Different Types of Scholarly Articles
Scholarly journals often contain a mixture of different types of articles:
- Literature Reviews: summarize many studies. Click here for an example.
- Commentary: informed thoughts or observations about a topic or clinical practice. Click here for an example.
- Book Reviews: highlight new books relevant to the field. Click here for an example.
- Research Study Reports: are written by the researchers who conducted the study, cover why and how the study was done, include data, a discussion of possible implications of the findings, and end with a list of references. See the box to the right for specific details. Click here to seen an example of a research study.
Sections of a Scholarly Research Article
The Anatomy of a Scholarly Research Article
Research study reports are written by the researchers who conducted the study and are written for other researchers or professionals in the field.
- Cover why and how the study was done, include data and results, a discussion of possible implications of the findings, and end with a list of references (other articles on the topic).
charts, graphs, data and sometimes pictures.
Click here to see an example of a scholarly journal. It's from the journal Public Health Dentistry. The journal is available through PubMedCentral, the Scholarly Journals tab in this guide, or in print at the library.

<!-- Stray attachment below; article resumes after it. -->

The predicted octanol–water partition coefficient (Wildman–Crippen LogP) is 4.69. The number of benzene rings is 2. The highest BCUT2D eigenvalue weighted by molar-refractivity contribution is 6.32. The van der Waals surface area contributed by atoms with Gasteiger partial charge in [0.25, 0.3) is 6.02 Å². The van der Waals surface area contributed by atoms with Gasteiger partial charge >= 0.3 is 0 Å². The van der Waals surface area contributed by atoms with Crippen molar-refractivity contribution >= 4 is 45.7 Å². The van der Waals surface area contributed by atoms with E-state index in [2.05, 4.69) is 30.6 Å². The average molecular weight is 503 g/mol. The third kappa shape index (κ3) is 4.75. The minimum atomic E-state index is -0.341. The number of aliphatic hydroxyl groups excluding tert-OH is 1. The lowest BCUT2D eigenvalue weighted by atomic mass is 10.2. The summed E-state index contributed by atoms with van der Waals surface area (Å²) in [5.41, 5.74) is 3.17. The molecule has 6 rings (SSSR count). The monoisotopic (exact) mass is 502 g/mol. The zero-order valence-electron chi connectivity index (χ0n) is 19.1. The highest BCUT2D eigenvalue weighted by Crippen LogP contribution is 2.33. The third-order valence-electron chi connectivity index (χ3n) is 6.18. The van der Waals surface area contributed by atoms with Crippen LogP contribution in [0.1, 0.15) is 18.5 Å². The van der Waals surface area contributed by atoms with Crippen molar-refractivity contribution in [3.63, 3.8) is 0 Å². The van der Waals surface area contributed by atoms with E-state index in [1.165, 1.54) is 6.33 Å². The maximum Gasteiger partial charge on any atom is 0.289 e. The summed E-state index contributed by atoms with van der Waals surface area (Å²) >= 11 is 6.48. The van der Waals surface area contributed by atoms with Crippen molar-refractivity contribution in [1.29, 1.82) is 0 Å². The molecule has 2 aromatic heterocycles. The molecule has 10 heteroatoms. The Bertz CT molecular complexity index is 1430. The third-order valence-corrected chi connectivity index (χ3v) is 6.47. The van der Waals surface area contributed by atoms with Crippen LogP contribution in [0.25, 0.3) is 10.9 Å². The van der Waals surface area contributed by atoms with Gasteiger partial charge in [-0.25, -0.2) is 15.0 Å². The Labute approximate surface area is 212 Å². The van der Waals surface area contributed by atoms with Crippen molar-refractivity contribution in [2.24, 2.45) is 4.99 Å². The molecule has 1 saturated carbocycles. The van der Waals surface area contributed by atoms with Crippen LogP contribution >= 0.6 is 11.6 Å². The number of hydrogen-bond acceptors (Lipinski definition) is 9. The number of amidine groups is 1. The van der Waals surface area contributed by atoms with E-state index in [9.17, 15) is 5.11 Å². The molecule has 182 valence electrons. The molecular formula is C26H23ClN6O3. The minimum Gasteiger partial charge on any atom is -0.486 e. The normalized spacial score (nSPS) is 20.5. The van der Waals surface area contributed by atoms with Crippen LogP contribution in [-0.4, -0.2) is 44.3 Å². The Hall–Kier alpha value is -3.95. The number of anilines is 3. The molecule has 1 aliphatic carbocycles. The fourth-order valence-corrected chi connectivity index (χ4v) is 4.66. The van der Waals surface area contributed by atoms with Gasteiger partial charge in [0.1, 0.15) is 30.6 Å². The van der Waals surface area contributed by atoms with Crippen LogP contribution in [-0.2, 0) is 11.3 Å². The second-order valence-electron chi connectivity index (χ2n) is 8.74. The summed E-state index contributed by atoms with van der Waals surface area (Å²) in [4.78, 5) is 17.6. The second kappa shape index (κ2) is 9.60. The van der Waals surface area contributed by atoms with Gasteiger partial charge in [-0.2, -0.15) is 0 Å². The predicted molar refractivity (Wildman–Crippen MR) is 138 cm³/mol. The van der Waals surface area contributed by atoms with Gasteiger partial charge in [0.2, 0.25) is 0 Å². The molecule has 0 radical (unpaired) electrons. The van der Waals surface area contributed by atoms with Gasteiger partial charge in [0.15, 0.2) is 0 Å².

Research articles are divided into sections. Typical section titles are BOLDED below. Each section covers a different part of the research process or the findings of the study.
* Abstract: Provides a brief overview of what the paper is about, what was done, and what the results were.
* Introduction: Gives information on why the research was conducted, and usually explains prior research in this subject.
* Methods: Gives information about how the research was conducted and carried out.
* Results /Analysis: Explains what the data means after the research study or experiment has been conducted.
Discusses why the findings are significant and explains how the data
supports the conclusion.
* References / Bibliography: List of resources the author(s) referenced. Knowledge and research is built upon prior knowledge and other studies.
For additional information about how to read scientific articles, check out the tutorials on the right side of the page.
Anatomy of a Scholarly Article by North Carolina State University Libraries
- Excellent visual presentation of the sections of a research article.
Quick Tutorial on Reading Scientific Papers by Purdue University Libraries
- Contains excellent tips on the important sections to read and those that can be skipped.
- Graphics are kind of kid oriented but the info is great!